Midpeninsula Post

Democratic Volunteer Center reopens in-person for midterm elections

The Democratic Volunteer Center's grand opening in September 2021. (Raj Virginkar)

It’s that time of the year again, the final months leading up to the November midterm elections, which means one thing’s for certain: The Democratic Volunteer Center is up and running.

The DVC, dubbed “democracy central” by Representative Anna Eshoo, held its grand opening last week in Mountain View, marking its return to a physical space after 2020 presidential election efforts were conducted almost exclusively virtually.

The event hosted speakers including Eshoo, Santa Clara County Supervisors Joe Simitian and Otto Lee and Mountain View Mayor Lucas Ramirez, along with a range of other elected officials and politically involved attendees.

“People of all backgrounds showed up today for this important kickoff,” Eshoo said. “They’re sophisticated volunteers. I’m very proud of them. There isn’t an ounce of selfishness here.”

Representative Anna Eshoo delivers a speech at the DVC's grand opening. (Raj Virginkar)

WHAT IS THE DVC?

Although it’s got a new location, the DVC is by no means new. According to DVC Chair and Operations Director Pam Salvatierra, the center was founded in 2010 with the goal of providing volunteers with the infrastructure and resources needed to elect Democrats across the country. 

“The local race is obviously important,” DVC Board Member Lawrence Byrd said. “But the people who are down here, you know that on some level they will largely vote Democrat. And so the DVC is saying ‘You have a lot of energy, would you like to spend some somewhere else too?’”

The DVC opened its first office in 2012 and has been active in every presidential election since then, Salvatierra said. According to the website, it garnered recognition from both the Obama and Clinton campaigns in 2012 and 2016, respectively.

“So that’s really exciting when their [presidential] campaigns come in,” Salvatierra said. “I mean, you get a lot of big energy for presidential [elections], but we do the in-betweens, like now, as well.”

Volunteers at the DVC can choose from an array of volunteering options, including canvassing — going to people’s houses door by door — phone banking, letter writing, postcard writing and texting. In 2020, DVC volunteers made nearly one million get-out-the-vote calls, sent more than three million texts and hand-wrote more than 200,000 postcards and letters, according to the DVC website.

Byrd said the center also collaborates with many local activist and volunteer organizations. One way it does that is by lending its office a temporary space for the months leading up to the election — for meetings. The DVC office is typically in a new location each time it opens.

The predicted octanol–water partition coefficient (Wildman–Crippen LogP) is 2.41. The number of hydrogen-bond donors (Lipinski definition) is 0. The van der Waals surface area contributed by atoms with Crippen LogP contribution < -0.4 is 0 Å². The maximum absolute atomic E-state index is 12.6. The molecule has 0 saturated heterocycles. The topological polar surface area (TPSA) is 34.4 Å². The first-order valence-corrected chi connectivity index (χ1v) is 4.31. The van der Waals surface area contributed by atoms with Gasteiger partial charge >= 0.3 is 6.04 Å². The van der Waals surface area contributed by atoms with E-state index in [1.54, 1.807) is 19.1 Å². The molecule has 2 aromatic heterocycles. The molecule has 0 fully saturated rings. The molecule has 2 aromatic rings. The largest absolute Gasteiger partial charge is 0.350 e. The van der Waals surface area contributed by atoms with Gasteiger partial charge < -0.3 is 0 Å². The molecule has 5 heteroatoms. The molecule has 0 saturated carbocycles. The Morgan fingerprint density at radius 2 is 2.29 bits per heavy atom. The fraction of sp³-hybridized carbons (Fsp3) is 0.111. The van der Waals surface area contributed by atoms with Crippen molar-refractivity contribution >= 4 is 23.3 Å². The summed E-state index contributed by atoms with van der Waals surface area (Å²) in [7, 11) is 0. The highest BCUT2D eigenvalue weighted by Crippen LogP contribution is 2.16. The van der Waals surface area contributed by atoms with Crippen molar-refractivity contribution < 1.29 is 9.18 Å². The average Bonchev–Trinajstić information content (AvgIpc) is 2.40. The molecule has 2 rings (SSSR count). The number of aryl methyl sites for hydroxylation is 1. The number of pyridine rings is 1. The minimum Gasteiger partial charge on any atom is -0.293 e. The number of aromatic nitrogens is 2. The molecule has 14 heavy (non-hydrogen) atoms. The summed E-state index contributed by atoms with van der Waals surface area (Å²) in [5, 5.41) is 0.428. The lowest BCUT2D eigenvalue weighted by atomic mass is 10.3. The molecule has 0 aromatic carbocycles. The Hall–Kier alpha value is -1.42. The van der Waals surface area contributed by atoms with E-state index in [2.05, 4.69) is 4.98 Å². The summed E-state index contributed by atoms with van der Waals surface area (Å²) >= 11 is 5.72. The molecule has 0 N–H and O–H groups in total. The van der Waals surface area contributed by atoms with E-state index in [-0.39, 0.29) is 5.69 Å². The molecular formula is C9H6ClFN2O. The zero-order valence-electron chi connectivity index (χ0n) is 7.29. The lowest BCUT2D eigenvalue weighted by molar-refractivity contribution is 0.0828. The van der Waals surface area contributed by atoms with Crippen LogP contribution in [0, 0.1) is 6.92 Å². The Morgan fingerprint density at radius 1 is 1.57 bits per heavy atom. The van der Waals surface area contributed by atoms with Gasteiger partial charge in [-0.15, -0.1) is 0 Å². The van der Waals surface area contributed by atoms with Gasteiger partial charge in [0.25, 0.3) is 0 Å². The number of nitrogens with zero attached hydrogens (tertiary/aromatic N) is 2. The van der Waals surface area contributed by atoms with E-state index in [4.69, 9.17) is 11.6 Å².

“Part of the goal of the DVC is, this is a free space, we’re not going to charge you to come in and use it,” he said. “If you want to have a big meeting, we’ll do the AV, you have a room anytime you want.”

DVC Chair and Operations Director Pam Salvatierra poses for a photo at the DVC's grand opening. (Raj Virginkar)

GETTING INVOLVED

Toward the back of the DVC office lies a row of computers reserved for what Salvatierra describes as the “backbone” of the DVC: phone banking. 

According to Byrd and Salvatierra, phone banking is the “second best” option, coming right after canvassing. Salvatierra said face-to-face interaction allows volunteers to better engage voters, increase voter registration and allow people to ask questions they might have about candidates. Byrd said the DVC hosts these canvassing trips in conjunction with the California Democratic Party.

“We’re fortunate that we’re within driving distance of Central Valley in California, where there’s a lot of seats that we want to win,” Byrd said. “So people can get in a bus and spend the weekend canvassing.”

And this time around, Salvatierra said that many have been “ignited” by Donald Trump’s presidency and the overturning of Roe v. Wade.

“It [the Dobbs decision] is galvanizing people, especially women,” Salvatierra said. “Not just hardcore doubters but middle-of-the-road people who maybe they don’t identify with any party exactly. And we need those people. Those are the people that will turn the tide.”

Volunteers can also attend a variety of group volunteering events at the DVC office, or participate from the comfort of their homes. As November approaches, the DVC will be open and staffed every day. On the four days surrounding election day, volunteers will be phone banking from the office all day, from 5 a.m. onward, Byrd said. 

Salvatierra said that while a lot of DVC volunteers are on the older side, people of all ages are welcome to help out. According to Salvatierra, the youngest volunteer they’ve had on the phone was 14 or 15.

County Supervisor Joe Simitian delivers a speech at the DVC's grand opening. (Raj Virginkar)

“It is no exaggeration to say that an operation like the DVC literally may make the difference between whether democrats or republicans have control of the house, have control of the Senate,” Simitian said. “And that will make the difference in terms of policy decisions that can affect the country for decades to come.”

The Democratic Volunteer Center is open at 2124 W El Camino Real, Mountain View from 10 a.m. to 2 p.m. on Wednesday though Friday, and 3 p.m. to 5 p.m. on Saturday through Sunday. Click here to sign up to volunteer with the DVC.

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